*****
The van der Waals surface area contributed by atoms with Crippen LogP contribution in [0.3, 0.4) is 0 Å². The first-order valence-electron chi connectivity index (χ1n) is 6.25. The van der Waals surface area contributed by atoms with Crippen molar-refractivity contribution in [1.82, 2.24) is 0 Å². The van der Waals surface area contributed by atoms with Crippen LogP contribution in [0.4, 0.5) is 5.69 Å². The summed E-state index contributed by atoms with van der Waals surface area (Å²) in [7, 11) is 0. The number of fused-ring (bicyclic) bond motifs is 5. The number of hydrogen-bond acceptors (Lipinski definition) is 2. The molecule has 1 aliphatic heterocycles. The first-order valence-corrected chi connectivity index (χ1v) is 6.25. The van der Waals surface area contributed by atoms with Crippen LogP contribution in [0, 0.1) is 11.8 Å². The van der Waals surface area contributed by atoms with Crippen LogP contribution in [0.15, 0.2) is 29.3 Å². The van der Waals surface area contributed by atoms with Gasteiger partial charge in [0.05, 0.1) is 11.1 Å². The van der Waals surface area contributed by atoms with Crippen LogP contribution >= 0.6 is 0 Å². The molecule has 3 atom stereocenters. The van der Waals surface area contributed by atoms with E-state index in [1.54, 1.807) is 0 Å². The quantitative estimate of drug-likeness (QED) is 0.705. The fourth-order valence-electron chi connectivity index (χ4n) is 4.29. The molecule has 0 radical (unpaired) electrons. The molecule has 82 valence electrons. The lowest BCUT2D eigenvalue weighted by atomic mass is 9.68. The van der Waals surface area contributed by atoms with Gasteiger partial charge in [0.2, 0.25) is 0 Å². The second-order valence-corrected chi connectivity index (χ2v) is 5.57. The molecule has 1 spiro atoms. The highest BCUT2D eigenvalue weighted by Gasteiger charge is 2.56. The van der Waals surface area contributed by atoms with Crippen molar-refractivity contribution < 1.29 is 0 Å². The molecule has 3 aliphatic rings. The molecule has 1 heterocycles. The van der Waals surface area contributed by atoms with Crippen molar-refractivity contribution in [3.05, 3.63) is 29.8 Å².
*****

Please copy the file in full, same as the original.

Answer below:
The van der Waals surface area contributed by atoms with Crippen LogP contribution in [0.3, 0.4) is 0 Å². The first-order valence-electron chi connectivity index (χ1n) is 6.25. The van der Waals surface area contributed by atoms with Crippen molar-refractivity contribution in [1.82, 2.24) is 0 Å². The van der Waals surface area contributed by atoms with Crippen LogP contribution in [0.4, 0.5) is 5.69 Å². The summed E-state index contributed by atoms with van der Waals surface area (Å²) in [7, 11) is 0. The number of fused-ring (bicyclic) bond motifs is 5. The number of hydrogen-bond acceptors (Lipinski definition) is 2. The molecule has 1 aliphatic heterocycles. The first-order valence-corrected chi connectivity index (χ1v) is 6.25. The van der Waals surface area contributed by atoms with Crippen LogP contribution in [0, 0.1) is 11.8 Å². The van der Waals surface area contributed by atoms with Crippen LogP contribution in [0.15, 0.2) is 29.3 Å². The van der Waals surface area contributed by atoms with Gasteiger partial charge in [0.05, 0.1) is 11.1 Å². The van der Waals surface area contributed by atoms with Crippen LogP contribution >= 0.6 is 0 Å². The molecule has 3 atom stereocenters. The van der Waals surface area contributed by atoms with E-state index in [1.54, 1.807) is 0 Å². The quantitative estimate of drug-likeness (QED) is 0.705. The fourth-order valence-electron chi connectivity index (χ4n) is 4.29. The molecule has 0 radical (unpaired) electrons. The molecule has 82 valence electrons. The lowest BCUT2D eigenvalue weighted by atomic mass is 9.68. The van der Waals surface area contributed by atoms with Gasteiger partial charge in [0.2, 0.25) is 0 Å². The second-order valence-corrected chi connectivity index (χ2v) is 5.57. The molecule has 1 spiro atoms. The highest BCUT2D eigenvalue weighted by Gasteiger charge is 2.56. The van der Waals surface area contributed by atoms with Crippen molar-refractivity contribution < 1.29 is 0 Å². The molecule has 3 aliphatic rings. The molecule has 1 heterocycles. The van der Waals surface area contributed by atoms with Crippen molar-refractivity contribution in [3.05, 3.63) is 29.8 Å².